Definitions for asepsisəˈsɛp sɪs, eɪˈsɛp-
This page provides all possible meanings and translations of the word asepsis
Random House Webster's College Dictionary
a•sep•sisəˈsɛp sɪs, eɪˈsɛp-(n.)
absence of the microorganisms that produce sepsis or septic disease.
methods, as sterile surgical techniques, used to assure asepsis.
Origin of asepsis:
asepsis, antisepsis, sterility, sterileness(noun)
(of non-living objects) the state of being free of pathogenic organisms
the process of inhibiting the growth and multiplication of microorganisms
The state of being free from sepsis.
The process of removing pathogenic organisms or protecting against such organisms.
Asepsis is the state of being free from disease-causing contaminants or, preventing contact with microorganisms. The term asepsis often refers to those practices used to promote or induce asepsis in an operative field in surgery or medicine to prevent infection. Ideally, a surgical field is "sterile," meaning it is free of all biological contaminants, not just those that can cause disease, putrefaction, or fermentation, but that is a situation that is difficult to attain, especially given the patient is often a source of infectious agents. Therefore, there is no current method to safely eliminate all of the patients' contaminants without causing significant tissue damage. However, elimination of infection is the goal of asepsis, not sterility.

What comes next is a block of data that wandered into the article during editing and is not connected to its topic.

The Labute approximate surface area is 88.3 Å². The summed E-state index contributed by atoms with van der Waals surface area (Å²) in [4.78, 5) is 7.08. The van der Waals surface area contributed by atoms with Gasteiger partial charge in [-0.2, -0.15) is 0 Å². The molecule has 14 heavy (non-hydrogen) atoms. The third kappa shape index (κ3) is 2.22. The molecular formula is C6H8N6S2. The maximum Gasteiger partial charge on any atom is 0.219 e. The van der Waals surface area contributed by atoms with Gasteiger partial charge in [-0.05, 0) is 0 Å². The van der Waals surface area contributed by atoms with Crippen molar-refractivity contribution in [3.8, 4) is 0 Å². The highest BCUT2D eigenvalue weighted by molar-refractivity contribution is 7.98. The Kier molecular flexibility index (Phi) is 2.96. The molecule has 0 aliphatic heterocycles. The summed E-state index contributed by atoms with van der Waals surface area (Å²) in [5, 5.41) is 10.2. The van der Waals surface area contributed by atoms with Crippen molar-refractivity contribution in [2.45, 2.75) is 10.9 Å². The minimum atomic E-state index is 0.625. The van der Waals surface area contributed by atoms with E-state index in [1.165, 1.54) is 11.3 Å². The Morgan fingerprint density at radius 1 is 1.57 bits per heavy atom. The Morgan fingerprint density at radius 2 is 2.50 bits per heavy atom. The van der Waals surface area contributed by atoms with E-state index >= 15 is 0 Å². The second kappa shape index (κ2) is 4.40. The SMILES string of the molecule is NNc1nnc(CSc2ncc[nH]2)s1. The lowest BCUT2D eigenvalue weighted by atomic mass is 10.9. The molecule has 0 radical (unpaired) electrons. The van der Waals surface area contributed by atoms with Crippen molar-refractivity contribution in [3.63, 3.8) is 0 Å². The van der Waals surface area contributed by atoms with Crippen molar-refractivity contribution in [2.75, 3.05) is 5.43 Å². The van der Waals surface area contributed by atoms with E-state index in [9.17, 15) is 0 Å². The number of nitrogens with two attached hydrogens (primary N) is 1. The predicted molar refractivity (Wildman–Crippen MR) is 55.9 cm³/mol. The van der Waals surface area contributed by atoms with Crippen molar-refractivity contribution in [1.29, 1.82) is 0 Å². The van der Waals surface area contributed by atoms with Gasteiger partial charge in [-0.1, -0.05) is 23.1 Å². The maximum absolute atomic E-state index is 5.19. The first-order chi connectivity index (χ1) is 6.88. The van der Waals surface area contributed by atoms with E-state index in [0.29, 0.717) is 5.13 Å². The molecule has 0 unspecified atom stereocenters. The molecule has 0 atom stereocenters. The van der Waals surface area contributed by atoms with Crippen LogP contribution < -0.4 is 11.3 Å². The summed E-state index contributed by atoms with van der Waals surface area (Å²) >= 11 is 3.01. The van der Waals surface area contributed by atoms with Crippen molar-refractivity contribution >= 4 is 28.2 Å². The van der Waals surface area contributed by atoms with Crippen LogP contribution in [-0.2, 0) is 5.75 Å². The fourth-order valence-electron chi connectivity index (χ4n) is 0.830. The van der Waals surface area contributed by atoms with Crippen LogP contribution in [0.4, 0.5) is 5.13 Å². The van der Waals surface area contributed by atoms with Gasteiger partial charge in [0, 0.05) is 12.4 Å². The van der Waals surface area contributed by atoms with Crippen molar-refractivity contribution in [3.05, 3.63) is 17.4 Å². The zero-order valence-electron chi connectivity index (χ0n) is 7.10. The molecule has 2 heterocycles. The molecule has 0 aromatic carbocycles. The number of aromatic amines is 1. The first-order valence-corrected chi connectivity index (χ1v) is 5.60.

U.S. National Library of Medicine
The prevention of access by infecting organisms to the locus of potential infection.
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